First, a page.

After self-publishing three women’s commercial fiction novels, Debbie wrote The Bones of You, her first psychological thriller. It was a Sunday Times bestseller and picked for the Richard and Judy book club. Three more have followed, The Beauty of The End, The Death of Her and Her Sister’s Lie, all published by Pan Macmillan

Posted in Random Things Tours

The Peacock Room by Anna Sayburn-Lane.

#RandomThingsTours #BlogTour #ThePeacockRoom

Literary sleuth Helen Oddfellow has started her new job as a lecturer in an English Literature department of the university and is hoping for a quiet life. What she gets is anything but. When she is asked to cover a module for Professor Petrarch Greenwood she expected the students to be a little underwhelmed. He is something of a literary celebrity, having followed his lifelong love of William Blake into TV opportunities and book deals. Yet his students behaviour seems strange to Helen. They are subdued and one is genuinely emotional about him, which rings alarm bells to Helen. Petrarch is flamboyant, holds swish parties at his London flat and has very little time for new feminist theories regarding his hero. On the dark web, a strange literary obsession is being used to stir unrest in its largely male following, and an underground police officer is trying to break into the online community by sharing a love of Blake. Their focus is a an artist who produces a graphic novel based on a Blake character, with a disrespectful and violent attitude towards women. How many of his followers even know or understand Blake? As this unrest grows will Helen be able to come between the innocent and a disturbed gunman bent on making his point with bloodshed?

This is one of those times when I really didn’t need to have read the first novel to enjoy this second instalment in the Helen Oddfellow series. The start was slow but I was intrigued with the larger than life and potentially dangerous Petrarch Greenwood. He’s clearly living a rather decadent lifestyle of bedding young students, and stretching his professional ethics. Officially Helen is covering his classes as he has a book deadline to meet, but we get the sense that really he’s being removed to cover up a scandal. The university can’t afford to lose him as he’s their celebrity professor but they also can’t be seen to do nothing. I sensed a really unpleasant character underneath the charm and wondered if he or his assistant was behind the Blake website.

Running through the book is the treatment of women, from the misogyny on the dark web to gender politics within the university. Helen recounts her own reading on Blake and his wife. The question of how involved his wife was in his work is one that’s been at the forefront of feminist theory, something Professor Greenwood is very dismissive about. He’s dismissive about women in general, in fact one is being physically dismissed from his office when we meet him. The behaviour of the female students in his class is worrying too, some are very subdued and don’t want to meet Helen’s eyes. There’s an unpleasant atmosphere, and an undercurrent that I feared didn’t bode well for some of these women. The story started to focus around the events of Professor Greenwood’s party and this is where the book gripped me.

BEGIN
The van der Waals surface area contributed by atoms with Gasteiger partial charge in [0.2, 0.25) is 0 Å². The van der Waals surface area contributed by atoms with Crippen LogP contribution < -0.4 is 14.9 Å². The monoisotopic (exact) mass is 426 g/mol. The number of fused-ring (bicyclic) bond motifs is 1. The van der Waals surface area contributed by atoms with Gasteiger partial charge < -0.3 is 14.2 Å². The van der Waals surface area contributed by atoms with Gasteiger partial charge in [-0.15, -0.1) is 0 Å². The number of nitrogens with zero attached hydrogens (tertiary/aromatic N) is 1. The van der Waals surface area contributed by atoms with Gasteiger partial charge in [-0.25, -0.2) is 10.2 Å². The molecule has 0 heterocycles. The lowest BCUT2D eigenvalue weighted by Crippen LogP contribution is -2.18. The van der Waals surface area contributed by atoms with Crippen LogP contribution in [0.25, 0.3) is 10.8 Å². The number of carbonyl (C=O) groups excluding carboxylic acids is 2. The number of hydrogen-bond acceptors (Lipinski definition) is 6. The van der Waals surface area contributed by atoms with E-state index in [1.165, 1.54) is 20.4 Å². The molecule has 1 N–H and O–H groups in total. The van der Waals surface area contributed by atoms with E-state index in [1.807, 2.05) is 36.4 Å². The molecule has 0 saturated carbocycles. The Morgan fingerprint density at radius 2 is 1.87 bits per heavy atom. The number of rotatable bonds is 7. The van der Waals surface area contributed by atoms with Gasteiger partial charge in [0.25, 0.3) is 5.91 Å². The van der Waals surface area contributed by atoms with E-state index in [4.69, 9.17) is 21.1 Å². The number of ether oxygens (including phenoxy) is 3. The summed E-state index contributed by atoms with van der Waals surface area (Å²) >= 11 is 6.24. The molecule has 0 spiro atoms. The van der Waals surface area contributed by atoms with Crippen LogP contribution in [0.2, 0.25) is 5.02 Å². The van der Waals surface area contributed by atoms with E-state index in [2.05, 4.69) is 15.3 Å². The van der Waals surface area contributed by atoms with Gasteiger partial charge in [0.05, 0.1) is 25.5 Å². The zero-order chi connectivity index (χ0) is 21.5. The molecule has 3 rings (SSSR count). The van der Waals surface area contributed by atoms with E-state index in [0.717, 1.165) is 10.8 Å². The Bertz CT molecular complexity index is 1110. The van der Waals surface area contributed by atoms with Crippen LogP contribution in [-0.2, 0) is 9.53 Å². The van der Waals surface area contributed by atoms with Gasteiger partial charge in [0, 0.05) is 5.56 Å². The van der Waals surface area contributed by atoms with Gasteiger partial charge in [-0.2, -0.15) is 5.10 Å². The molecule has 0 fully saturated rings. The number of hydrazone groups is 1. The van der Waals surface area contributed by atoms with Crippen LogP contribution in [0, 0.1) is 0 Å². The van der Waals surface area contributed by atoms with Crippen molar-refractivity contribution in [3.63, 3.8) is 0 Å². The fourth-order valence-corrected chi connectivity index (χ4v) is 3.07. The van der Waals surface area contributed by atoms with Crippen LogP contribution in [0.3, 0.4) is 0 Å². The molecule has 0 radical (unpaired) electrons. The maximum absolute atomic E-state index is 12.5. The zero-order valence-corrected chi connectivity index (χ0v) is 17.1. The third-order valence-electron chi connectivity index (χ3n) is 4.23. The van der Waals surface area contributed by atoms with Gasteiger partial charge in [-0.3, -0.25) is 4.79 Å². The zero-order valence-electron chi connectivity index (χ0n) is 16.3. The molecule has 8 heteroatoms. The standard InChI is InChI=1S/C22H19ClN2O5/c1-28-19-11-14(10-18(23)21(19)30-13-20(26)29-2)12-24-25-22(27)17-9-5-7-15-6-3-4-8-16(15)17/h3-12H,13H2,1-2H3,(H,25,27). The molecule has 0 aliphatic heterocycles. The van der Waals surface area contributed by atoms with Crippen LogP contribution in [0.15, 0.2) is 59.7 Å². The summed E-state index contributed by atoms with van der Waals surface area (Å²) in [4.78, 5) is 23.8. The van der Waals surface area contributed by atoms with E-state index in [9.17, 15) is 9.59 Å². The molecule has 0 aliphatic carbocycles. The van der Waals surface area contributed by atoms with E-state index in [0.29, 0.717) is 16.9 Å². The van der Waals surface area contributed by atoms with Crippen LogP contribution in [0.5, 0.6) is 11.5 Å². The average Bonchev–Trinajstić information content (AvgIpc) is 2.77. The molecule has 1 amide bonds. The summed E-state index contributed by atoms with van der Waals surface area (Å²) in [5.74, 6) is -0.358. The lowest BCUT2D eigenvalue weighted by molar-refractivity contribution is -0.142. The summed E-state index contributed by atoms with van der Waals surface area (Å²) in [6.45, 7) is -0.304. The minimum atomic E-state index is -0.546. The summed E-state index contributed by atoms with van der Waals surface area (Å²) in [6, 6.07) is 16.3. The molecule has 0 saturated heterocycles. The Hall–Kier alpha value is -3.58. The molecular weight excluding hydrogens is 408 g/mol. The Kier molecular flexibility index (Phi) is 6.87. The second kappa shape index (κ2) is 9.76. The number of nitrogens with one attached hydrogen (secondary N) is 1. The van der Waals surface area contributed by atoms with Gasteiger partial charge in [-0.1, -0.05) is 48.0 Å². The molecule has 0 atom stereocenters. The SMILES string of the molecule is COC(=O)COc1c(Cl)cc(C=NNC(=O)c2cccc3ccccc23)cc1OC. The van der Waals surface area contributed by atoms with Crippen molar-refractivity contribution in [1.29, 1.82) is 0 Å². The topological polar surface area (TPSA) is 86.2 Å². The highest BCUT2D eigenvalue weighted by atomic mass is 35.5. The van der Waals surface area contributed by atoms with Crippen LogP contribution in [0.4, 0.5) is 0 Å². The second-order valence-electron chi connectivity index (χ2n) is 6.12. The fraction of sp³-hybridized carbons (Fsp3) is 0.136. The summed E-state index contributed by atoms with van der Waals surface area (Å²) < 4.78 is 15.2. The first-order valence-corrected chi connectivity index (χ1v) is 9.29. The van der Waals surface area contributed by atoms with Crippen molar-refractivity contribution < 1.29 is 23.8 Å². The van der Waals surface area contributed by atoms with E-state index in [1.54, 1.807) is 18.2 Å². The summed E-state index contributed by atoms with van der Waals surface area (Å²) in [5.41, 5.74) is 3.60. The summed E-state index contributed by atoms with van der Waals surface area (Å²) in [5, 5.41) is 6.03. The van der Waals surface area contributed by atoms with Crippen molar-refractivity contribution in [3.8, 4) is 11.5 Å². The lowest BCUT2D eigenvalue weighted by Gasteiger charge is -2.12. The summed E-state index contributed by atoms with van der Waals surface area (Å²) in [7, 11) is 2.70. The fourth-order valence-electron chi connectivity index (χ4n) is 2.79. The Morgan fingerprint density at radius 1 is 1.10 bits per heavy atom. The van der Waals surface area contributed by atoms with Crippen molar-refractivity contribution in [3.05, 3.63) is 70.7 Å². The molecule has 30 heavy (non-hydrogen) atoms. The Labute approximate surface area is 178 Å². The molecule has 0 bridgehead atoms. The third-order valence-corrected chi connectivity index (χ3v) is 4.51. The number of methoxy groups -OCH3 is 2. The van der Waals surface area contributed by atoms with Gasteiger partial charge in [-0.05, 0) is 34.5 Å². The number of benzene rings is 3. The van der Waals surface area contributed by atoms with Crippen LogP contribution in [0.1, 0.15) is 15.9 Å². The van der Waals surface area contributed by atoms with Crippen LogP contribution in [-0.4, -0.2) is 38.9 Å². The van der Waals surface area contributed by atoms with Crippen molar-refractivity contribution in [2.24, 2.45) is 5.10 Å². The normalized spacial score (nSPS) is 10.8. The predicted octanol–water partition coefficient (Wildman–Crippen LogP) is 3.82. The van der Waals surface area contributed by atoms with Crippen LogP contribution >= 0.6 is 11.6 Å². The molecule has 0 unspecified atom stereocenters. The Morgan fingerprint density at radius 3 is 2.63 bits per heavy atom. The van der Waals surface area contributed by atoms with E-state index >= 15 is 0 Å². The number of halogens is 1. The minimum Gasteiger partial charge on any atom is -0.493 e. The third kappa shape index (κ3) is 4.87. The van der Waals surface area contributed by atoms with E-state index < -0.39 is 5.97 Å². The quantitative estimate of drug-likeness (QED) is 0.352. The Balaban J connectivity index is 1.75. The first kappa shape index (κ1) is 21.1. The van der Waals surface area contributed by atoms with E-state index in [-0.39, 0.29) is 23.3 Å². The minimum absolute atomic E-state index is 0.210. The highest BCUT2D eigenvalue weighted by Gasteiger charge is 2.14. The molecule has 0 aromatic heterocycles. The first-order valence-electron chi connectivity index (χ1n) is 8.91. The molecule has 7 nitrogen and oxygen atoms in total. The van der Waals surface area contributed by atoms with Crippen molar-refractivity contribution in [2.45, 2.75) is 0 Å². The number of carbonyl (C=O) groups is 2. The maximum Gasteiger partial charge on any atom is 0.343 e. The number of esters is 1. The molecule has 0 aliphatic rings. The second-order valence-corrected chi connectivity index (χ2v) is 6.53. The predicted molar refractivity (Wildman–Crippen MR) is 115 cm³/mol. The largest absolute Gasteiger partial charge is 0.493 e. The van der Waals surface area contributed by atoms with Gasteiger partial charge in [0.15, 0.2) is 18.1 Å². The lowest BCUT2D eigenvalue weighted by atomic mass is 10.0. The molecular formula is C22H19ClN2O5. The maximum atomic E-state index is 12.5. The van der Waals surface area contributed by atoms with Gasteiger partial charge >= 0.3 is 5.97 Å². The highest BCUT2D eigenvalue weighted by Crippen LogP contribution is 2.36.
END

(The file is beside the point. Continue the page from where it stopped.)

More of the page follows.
I’m clearly very dark, because when the truth of the party was revealed I was pleased the author had pushed the story to such a disturbing place. It was a great contrast to the tamer beginning of the book and I think it needed it. I didn’t manage to guess all that had happened so I was able to enjoy all the twists and turns to the end. I enjoyed guessing who had the talent and knowledge to be behind the artwork, but the mind to plan such a terrible act of mass murder. However, this wasn’t the only person with secrets and it seemed only Helen was who she professed to be. She is like the calm centre to the novel, but everything around her felt chaotic and changeable. I worried early on that this would be a novel where women were victims, but actually the ending was quite empowering. The women took control, which was a great way to end. I would have liked to know more about some of the characters so maybe some differing perspectives on events would have been interesting. However, I think it was deliciously dark and turned a light on the type of misogyny that seems to be a constant undercurrent on the internet these days. This was intelligent, surprising and as a literary mystery, quite unique.

Meet The Author

Anna Sayburn Lane is a novelist, short story writer and storyteller, inspired by the history and contemporary life of London. Her first two novels introduce the literary sleuth Helen Oddfellow.
Anna shares Helen’s love of literature – mysteries surrounding the Elizabethan playwright Christopher Marlowe and the Romantic poet William Blake feature in the books. She’s pleased her History and English Literature degree finally came in handy!
Anna has published award-winning short stories in magazines including Mslexia, Scribble and One Eye Grey.